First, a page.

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Arch Virol. 1994;134(3-4):221-34.

The genome of feline immunodeficiency virus.

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Department of Veterinary Microbiology, Faculty of Agriculture, University of Tokyo, Japan.


Feline immunodeficiency virus (FIV) is a member of the genus Lentivirus of the family Retroviridae. FIV can infect T lymphocytes and monocytes/macrophages in vitro and in vivo, and causes an acquired immunodeficiency syndrome-like disease in cats. Several isolates of FIV from geographically distant countries have been molecularly cloned. There is considerable heterogeneity especially in Env gene among the FIV isolates and they can be divided into two or more subgroups. Like other lentiviruses, FIV has a complex genome structure. Gag gene encodes matrix, capsid and nucleocapsid proteins, and Pol gene encodes protease, reverse transcriptase, dUTPase and integrase. The dUTPase is not present in the primate lentiviruses but present in the non-primate lentiviruses. Env gene encodes surface and transmembrane envelope glycoproteins. In addition to the structural and enzymatic proteins, at least three more genes (Vif, ORF A, Rev) are present in FIV. Vif is related to the infectivity of the cell-free viruses. Rev functions in the stability and transport of incompletely spliced viral RNAs from the nucleus to cytoplasm and is indispensable for virus replication. Although the Tat protein of the primate lentiviruses is essential for virus replication, ORF A (putative Tat gene) of FIV is not essential for virus replication in established feline T lymphoblastoid cell lines. However, the ORF A gene product is related to the efficient replication of the virus in primary peripheral blood lymphocytes. In the long terminal repeat (LTR) of FIV, there are many putative binding sites for enhancer/promoter proteins. Among these binding sites, the putative AP-1 site is important for basal promoter activity of the LTR and responsible for the T cell activation signal through protein kinase C, however the site is not required for the virus replication in established feline T lymphoblastoid cell lines. Comparative study of the molecular biology of lentiviruses revealed that the genome structure, splicing pattern and functional enhancer protein-binding sites of FIV are more similar to those of the ruminant lentiviruses than those of the primate lentiviruses.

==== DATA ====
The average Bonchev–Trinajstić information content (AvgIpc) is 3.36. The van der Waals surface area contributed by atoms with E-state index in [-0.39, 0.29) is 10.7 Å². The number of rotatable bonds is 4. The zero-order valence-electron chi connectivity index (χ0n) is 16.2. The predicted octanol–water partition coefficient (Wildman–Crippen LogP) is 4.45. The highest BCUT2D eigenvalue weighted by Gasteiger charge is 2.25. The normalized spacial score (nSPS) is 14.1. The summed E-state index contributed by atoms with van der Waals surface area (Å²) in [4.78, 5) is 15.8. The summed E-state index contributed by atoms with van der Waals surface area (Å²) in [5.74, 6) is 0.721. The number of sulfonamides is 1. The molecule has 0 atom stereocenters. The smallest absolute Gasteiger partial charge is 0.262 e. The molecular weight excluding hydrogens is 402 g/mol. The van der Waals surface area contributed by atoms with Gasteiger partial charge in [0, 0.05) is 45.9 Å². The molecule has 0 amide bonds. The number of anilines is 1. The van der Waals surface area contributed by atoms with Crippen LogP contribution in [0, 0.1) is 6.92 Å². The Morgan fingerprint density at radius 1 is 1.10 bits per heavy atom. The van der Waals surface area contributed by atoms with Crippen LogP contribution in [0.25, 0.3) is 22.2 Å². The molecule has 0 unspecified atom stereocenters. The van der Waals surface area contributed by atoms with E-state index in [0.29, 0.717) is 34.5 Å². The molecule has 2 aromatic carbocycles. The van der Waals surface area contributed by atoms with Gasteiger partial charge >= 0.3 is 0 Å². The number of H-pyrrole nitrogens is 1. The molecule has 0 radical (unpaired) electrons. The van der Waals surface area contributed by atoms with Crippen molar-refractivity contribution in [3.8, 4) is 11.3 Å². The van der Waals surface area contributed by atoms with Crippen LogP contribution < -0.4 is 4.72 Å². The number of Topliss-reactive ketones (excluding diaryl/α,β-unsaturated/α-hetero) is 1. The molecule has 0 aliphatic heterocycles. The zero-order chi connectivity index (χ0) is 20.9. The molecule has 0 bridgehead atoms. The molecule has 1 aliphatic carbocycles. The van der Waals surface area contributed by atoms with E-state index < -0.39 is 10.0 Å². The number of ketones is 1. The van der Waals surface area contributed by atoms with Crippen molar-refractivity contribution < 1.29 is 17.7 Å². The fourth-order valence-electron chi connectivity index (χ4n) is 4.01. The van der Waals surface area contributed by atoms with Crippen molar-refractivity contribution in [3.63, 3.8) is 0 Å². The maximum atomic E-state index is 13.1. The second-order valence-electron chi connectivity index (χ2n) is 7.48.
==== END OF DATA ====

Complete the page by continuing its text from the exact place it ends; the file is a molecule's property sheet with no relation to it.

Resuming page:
[Indexed for MEDLINE]

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